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Shoshone-Bannock teens invite fourth graders to make the reservation their classroom

Indigenous Club members share their culture with fourth graders. | Carly Flandro,
FORT HALL ( — Kiya Killsontop wishes that when she was in fourth grade, she would’ve had the opportunity to spend a day with her peers on the Fort Hall Reservation. 
The Blackfoot High senior could have told her classmates: “This is where I’m from and I’m not ashamed about it. This is my culture and if you want to learn more, then I’m willing to teach you.”
It’s an opportunity she didn’t get, but one she helped create for today’s fourth graders. Killsontop is a member of Blackfoot High’s Indigenous Club, which organized the second annual Fort Hall field trip held Tuesday.
For a day, Blackfoot School District fourth graders — nearly 300 students in all — left their classrooms behind to learn about Idaho’s Shoshone-Bannock Tribes. The learning was interactive — students threw spears, made traditional beadwork crafts, participated in powwow dancing, and listened to elders’ stories.
While Idaho’s content standards call for students to learn about Native Americans from kindergarten to senior year, many myths and stereotypes about Indigenous people persist. After last year’s field trip, for example, Joy Mickelsen said some fourth graders were surprised to learn that Native Americans no longer live in teepees. 

Girls play a traditional game called shinny stick. | Carly Flandro,
That’s where the field trip comes in. 
It’s about “building bridges,” Mickelsen, the district’s federal programs director said. “It takes a village to raise a child and our villages can be different.”
She said last year’s inaugural field trip was a success, instilling a sense of pride in Native American students and garnering “phenomenal” feedback, including from three districts across the state that are considering adopting a similar program. 
Part of the day’s activities took place at Fort Hall Elementary, which can feel isolated from the rest of the Blackfoot School District, principal Debbie Steele said. 
“My kids have a really bad stigma against them that they’re tough, mean kids, but these are some of the sweetest kids I’ve ever met in my life. So I’m just really glad that the rest of the district finally gets to come out and see that.”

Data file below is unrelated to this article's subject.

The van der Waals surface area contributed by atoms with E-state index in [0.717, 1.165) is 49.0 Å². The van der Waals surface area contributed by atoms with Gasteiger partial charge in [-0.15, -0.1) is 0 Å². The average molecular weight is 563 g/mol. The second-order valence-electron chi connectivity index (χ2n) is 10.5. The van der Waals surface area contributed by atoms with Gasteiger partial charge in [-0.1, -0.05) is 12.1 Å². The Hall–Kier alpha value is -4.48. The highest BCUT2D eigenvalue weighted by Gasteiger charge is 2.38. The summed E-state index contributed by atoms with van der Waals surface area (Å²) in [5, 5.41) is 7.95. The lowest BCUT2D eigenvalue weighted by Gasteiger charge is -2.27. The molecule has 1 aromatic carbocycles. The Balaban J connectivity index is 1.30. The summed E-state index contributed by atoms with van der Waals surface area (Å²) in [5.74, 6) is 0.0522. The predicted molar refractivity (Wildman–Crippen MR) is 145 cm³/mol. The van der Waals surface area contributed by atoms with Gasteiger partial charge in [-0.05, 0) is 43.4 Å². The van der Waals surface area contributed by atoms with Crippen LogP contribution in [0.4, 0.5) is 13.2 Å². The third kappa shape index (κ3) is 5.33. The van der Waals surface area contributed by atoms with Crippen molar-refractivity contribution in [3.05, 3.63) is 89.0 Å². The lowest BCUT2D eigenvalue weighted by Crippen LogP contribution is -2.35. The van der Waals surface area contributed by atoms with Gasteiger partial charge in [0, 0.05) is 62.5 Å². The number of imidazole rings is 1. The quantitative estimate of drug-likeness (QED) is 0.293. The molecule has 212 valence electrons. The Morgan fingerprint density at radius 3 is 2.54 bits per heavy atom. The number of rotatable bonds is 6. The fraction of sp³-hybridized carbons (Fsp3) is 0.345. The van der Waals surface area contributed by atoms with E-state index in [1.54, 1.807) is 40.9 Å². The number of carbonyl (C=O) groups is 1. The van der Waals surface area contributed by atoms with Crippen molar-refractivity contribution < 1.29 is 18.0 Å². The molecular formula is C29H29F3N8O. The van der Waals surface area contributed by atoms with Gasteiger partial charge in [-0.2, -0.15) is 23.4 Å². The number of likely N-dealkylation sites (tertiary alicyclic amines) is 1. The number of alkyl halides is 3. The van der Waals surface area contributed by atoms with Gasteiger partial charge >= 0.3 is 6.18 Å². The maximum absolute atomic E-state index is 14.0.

Blackfoot High student Lyla Wesaw hopes the field trip will help reduce bullying. Shoshone-Bannock boys are sometimes mocked for their long hair, for example, because peers don’t understand its cultural significance. 

Fourth grade students learn about Shoshone-Bannock traditional dancing and singing. | Carly Flandro,
“This project is about helping kids learn more as they grow up so they’re not directed the wrong way,” Killsontop said. “I don’t want them to have a bad image of (Shoshone-Bannock people).”
After the field trip, fourth graders are encouraged to write essays about what they learned for a contest with a $500 grand prize. The winners will read their essays at an event on April 16, Mickelsen said. 
Behind it all — the organizing, the event itself, the essay-reading and contest oversight — are Indigenous teens, some taking on the leadership roles for their senior project. 
“It’s just important that we keep this going on because we impacted these fourth graders last year so much,” Yamni Chandler, a senior at Blackfoot High who helped lead the efforts, said. 
The event was sponsored by the Lillian Vallely Youth Foundation, the Idaho Humanities Council, the Shoshone-Bannock Tribes, the Blackfoot School District, and the Indian Education Committee.
Further reading: Still Here: Tribes fight to be seen in Idaho classrooms
This article was originally posted on on February 27, 2024
The post Shoshone-Bannock teens invite fourth graders to make the reservation their classroom appeared first on East Idaho News.

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